Drought pushes farmer debt levels to a massive
As the drought, caused by the lowest rainfall on record, is withering mealie fields and discouraging the planting of crops across the country, farmers are sitting with their highest debt in history with South African banks – more than R125 billion.
FirstRand, Africa’s biggest bank by value, had the largest proportion of total loans (at 3.6%) extended to agriculture among the four main lenders, Harry Botha of Avior Capital Markets said on Thursday.
Barclays Africa had 3.4%, Standard Bank Group had 2% and Nedbank Group 1%, said Botha.
“Dry conditions would have an impact on profitability because of lower yields, and for some producers it would be a total crop failure,” said Nico Groenewald, head of agribusiness at Standard Bank. “We expect to see some producers under pressure.” The SA Weather Service said rainfall last year was the poorest since records began in 1904. El Niño, a movement of warm water in the Pacific Ocean that typically leads to a rise in temperatures and a drop in rainfall for South Africa, has left farmers with what’s expected to be the smallest mealie crop since 1995. They will also probably sow the smallest area with the grain since 2011, according to the government.
The strain on farmers’ finances comes as banks, which have total lending exceeding R3.29 trillion, contend with increasingly indebted consumers. The strain on households has worsened because of accelerating inflation and rising interest rates, caused partly by the more than 40% slump in the rand against the dollar since the start of last year.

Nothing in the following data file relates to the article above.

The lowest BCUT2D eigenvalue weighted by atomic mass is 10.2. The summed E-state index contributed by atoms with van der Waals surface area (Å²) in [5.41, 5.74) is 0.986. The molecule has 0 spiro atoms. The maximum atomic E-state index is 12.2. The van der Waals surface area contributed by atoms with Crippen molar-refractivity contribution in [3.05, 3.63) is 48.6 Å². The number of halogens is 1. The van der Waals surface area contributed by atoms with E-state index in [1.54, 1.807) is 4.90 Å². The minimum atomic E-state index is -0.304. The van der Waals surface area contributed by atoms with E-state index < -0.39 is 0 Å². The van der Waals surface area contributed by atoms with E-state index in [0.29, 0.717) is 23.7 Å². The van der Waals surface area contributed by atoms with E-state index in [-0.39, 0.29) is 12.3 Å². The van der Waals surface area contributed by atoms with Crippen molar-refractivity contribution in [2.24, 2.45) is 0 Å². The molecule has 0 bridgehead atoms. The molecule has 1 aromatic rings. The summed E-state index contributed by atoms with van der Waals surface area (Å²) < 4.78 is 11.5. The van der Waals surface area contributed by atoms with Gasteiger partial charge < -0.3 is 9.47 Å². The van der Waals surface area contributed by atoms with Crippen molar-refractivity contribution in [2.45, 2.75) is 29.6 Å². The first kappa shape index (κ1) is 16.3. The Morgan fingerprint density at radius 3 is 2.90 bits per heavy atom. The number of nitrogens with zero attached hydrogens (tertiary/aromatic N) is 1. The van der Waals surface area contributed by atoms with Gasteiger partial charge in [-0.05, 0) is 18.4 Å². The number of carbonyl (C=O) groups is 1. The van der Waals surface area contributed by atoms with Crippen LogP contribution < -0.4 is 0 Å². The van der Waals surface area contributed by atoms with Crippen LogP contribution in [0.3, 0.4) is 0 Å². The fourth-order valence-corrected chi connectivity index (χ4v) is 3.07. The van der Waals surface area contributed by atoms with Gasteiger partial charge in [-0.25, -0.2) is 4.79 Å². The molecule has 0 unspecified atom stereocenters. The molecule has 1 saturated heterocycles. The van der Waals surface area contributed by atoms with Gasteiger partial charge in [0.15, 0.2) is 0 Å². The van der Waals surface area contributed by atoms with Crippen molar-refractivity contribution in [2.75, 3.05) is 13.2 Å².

FirstRand’s consumer unit, First National Bank, won’t necessarily decrease lending and tighten credit criteria for farmers this year, according to Dawie Maree, head of information and marketing at FNB Business’ agricultural division.
“FNB has a well-diversified portfolio of clients and is not overexposed to the agricultural sector,” he said.
Nedbank, which said in October it had lent R8.96 billion to the industry, out of total loans and advances of almost R649 billion, “is concerned about the drought impact on the economy, agriculture industry and society at large”, said John Hudson, Nedbank’s divisional manager for agriculture.
The “devastating impact” of the drought “will place many agricultural producers under financial and cash flow pressure”, he said.
While the drought could lead to “additional distressed debt” for Standard Bank, its lending is diversified across a number of agricultural industries – from timber to wine – that could cushion the effect of any increase in bad debt among livestock and grain farmers, Groenewald said. The spread of Standard Bank’s lending book across industries and countries would also enable it to absorb any drought effect, he said.
Adrian Cloete, a banks analyst at PSG Wealth, said: “The drought will have an impact on bad debt levels. Some farmers will probably find it difficult to fund their interest service costs as their income levels will be lower as less maize is planted.”